It was the peace of the place that caught my attention first. We are getting closer to the Portuguese border, we’ll probably cross in a couple of days… but for now we are on the outskirts of a town called VillaBlanca (Whitetown) and it’s well named as all the houses are painted white. The park up is owned and run by a couple from the Basque Country in norther Spain. They opened five months ago having sold up everything up north. (He used to be in a heavy metal band touring Spain, she played classical guitar.) His mother was also with them for the winter, she’d be returning north next week. They all worked hard to turn these fields into a place where you could get everything you need in your motorhome. There’s water at every parking spot, toilets and showers and a little terrace bar. Everyone who arrives gets offered a welcome drink and that’s how Denis ended up drinking cervesa (beer) at 10 am on Sunday morning…
They continue to work hard, while we sit sipping and chatting with other campers, they were cleaning the toilets – every dream includes a dollop of work. This place attracts people who are curious and we’ve heard some interesting life stories.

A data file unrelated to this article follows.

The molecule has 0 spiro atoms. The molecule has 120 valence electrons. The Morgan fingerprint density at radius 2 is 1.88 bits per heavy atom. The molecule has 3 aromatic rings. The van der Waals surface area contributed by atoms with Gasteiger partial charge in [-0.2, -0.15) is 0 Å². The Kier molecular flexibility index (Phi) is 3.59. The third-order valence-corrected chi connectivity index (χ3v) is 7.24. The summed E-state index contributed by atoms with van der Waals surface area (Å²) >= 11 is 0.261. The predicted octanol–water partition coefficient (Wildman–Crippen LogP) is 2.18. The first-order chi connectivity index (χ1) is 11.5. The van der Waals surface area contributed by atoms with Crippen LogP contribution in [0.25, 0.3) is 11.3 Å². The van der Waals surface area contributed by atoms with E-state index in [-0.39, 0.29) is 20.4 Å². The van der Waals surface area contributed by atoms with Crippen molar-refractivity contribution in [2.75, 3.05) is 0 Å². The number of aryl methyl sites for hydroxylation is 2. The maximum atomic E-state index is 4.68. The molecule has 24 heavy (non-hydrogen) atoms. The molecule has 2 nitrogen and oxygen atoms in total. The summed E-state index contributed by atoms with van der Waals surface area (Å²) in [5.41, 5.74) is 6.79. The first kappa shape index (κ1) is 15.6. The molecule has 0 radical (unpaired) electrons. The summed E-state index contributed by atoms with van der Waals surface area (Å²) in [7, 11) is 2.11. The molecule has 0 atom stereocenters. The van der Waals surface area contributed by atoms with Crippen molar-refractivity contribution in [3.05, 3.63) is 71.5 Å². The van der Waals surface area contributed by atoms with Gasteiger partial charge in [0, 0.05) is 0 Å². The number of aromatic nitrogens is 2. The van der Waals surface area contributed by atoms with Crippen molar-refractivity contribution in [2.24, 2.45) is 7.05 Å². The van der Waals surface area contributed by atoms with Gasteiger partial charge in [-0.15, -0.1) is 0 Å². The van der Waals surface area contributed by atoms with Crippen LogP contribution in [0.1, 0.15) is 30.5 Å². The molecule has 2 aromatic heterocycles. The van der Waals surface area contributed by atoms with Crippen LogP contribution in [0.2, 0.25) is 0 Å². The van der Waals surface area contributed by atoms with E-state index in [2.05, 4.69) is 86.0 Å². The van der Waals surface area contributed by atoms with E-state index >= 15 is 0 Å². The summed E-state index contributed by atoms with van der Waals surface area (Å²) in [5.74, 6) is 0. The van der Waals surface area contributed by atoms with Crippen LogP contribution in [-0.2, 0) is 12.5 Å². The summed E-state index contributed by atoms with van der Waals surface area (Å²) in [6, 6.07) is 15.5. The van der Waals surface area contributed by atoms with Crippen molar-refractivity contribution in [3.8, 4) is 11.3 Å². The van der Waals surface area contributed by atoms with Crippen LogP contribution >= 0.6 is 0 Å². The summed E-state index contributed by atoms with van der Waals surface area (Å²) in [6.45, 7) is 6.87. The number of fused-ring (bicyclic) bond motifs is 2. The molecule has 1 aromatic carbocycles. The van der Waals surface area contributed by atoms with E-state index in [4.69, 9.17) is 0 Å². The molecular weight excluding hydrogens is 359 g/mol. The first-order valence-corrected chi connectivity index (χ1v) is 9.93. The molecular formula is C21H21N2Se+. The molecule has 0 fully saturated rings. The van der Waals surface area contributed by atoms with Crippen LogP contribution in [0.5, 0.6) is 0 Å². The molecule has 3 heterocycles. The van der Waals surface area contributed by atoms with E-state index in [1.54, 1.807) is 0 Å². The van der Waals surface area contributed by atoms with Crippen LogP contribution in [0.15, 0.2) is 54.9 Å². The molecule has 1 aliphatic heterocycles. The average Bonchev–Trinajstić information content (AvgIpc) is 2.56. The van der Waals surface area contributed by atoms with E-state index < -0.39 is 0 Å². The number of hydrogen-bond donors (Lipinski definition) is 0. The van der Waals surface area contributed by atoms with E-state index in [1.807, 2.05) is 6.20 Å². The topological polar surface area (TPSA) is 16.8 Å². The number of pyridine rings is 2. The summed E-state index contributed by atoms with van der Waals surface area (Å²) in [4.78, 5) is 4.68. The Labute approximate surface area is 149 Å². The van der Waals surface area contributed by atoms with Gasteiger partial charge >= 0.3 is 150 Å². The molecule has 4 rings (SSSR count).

In the late afternoon we investigate the town. It isn’t too hot. We made a mistake and took the main road which didn’t have a path but joy, oh joy we found the back roads for the return journey. There was a shepherd with a small heard of goats and sheep. The animals were confused by our arrival and turned in many directions. I remembered my Spanish for I’m sorry and used it with my “very, very sorry” facial expression and it was like a key. A key to connecting with another human. Some day I will be able to speak Spanish better than the one or two phrases I can manage now but in the few moments with the shepherd we were all speaking human. He could have been a farmer in the west of Ireland who’s accent was just a little too fast for me to understand. Where in spite of that the essence comes through. He might have been saying, There’s no need to be sorry sure they’ll come back when they realise you’re just passing through. Buen Viaje!
We had been invited to another drink around the fire in the evening and so we trotted over to find the owners, some of their friends and a French couple out on the patio (the promised fire not necessary because it’s warm tonight.) One of their friends had brought their dogs and one reminded me of my sister’s daughter’s dog and somehow I located the Spanish for my sister (mi hermana) and daughter (una hija) and dog (un perro) and then I ran out of words but I showed willing. For the rest of the night the lovely woman, who’s dream this place was, translated every word and every joke for us. And one of the things she explained was that in this part of Spain slowing down is part of the culture. We are very grateful to be here.
Buen Viaje! Have a good journey!